The Passion for Dance

By: Bonnie Williamson
Photos By: Josh Triggs

The famous American dancer and choreographer Martha Graham once said, “Great dancers are not great because of their technique, they are great because of their passion.”

A passion for the many forms of dance has been the motivation for a two-day festival of master dance classes and a gala performance, now entering its third year, sponsored by Dance Works. Dance Works is a collaborative effort created by the local dance community and the Berkeley Arts Council, a nonprofit, volunteer organization, devoted to building a vibrant arts community in Berkeley County. The Martinsburg Berkeley County Parks and Recreation board is also a sponsor of this event.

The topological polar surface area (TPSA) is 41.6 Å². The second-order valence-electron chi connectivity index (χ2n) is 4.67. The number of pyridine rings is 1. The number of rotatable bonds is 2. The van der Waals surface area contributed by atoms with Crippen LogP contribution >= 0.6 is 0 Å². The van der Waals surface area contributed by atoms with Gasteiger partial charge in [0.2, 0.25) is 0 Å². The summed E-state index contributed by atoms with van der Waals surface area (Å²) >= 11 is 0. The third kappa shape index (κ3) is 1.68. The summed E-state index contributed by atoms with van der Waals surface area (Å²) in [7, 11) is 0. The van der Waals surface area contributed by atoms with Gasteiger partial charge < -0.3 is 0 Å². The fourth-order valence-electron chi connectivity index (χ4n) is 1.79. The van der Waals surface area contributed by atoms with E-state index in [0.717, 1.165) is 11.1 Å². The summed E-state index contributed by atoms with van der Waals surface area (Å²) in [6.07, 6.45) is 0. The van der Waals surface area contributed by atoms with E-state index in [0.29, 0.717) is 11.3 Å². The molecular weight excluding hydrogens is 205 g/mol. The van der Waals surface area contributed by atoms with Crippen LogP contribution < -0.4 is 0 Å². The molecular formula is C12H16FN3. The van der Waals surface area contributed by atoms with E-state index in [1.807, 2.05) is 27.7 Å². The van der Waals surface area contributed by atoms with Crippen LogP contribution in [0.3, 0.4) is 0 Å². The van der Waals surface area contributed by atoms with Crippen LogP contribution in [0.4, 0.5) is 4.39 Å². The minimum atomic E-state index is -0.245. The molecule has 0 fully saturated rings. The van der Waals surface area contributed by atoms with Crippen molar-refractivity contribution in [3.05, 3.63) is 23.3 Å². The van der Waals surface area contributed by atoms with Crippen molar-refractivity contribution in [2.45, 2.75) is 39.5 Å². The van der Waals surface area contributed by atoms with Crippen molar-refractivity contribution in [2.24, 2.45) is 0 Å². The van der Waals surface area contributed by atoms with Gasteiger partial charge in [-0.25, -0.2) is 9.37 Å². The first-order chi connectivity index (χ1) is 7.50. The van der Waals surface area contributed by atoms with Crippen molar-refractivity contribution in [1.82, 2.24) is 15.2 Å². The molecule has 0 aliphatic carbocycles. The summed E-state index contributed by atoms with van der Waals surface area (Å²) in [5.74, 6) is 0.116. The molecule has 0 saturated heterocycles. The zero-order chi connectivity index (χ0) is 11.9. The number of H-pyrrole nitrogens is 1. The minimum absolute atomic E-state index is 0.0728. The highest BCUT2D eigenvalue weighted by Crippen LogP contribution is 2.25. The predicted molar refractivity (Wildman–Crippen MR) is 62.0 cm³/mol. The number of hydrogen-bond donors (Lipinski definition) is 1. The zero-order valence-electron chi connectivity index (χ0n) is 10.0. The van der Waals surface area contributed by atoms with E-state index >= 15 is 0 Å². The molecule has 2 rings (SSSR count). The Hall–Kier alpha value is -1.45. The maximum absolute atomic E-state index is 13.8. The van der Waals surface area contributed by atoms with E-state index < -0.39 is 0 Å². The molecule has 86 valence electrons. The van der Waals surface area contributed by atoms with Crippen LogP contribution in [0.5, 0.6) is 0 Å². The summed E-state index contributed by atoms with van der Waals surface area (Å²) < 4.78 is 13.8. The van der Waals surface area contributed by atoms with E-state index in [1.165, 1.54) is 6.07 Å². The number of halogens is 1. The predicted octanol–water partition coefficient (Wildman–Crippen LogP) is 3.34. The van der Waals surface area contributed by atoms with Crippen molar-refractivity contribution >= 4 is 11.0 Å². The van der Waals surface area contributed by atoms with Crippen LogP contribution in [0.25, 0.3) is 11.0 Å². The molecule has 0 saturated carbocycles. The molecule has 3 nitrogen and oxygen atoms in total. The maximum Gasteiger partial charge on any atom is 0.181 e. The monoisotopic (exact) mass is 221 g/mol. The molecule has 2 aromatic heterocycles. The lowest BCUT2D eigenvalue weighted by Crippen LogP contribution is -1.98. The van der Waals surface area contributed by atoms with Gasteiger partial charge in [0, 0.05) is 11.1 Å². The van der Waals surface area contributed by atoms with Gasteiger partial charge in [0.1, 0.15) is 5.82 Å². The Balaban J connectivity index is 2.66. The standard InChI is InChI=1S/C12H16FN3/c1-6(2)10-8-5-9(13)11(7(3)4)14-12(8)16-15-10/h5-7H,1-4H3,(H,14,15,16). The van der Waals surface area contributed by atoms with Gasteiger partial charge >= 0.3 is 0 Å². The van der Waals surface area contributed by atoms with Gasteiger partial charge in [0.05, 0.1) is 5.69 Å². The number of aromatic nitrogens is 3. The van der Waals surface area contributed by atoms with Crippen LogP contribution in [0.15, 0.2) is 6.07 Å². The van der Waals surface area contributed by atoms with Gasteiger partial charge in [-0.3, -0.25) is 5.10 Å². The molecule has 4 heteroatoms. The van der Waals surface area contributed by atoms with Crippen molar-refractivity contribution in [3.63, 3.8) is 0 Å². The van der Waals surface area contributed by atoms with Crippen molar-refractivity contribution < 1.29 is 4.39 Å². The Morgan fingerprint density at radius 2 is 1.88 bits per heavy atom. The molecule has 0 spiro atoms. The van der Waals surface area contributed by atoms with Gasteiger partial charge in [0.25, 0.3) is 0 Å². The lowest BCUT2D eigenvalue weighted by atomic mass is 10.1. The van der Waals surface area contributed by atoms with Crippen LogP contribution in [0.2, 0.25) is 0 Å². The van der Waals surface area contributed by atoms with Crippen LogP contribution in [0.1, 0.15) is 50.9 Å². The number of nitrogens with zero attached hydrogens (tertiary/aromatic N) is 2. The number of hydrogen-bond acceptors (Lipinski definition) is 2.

The festival will be held February 26 and 27 at Musselman High School, 126 Excellence Way, Inwood, W.Va. It’s open to beginning, intermediate and advanced students, ages 10 to 18, participating in dance schools and companies. Classes include instruction in ballet, modern, jazz, hip hop and folk dancing. The festival culminates on Saturday at 7 p.m. with a performance by students so they can share their dance pieces with friends and neighbors, says Jane Horst, chairwoman of the Dance Works planning committee and a volunteer at the arts council. Tickets for the Saturday performance are $10 for adults, $5 for children and free for those under 12.

“This is not a competition. It’s an educational experience. We wanted dancers to have another opportunity to be on stage, too. It’s local. They don’t have to travel,” says Horst.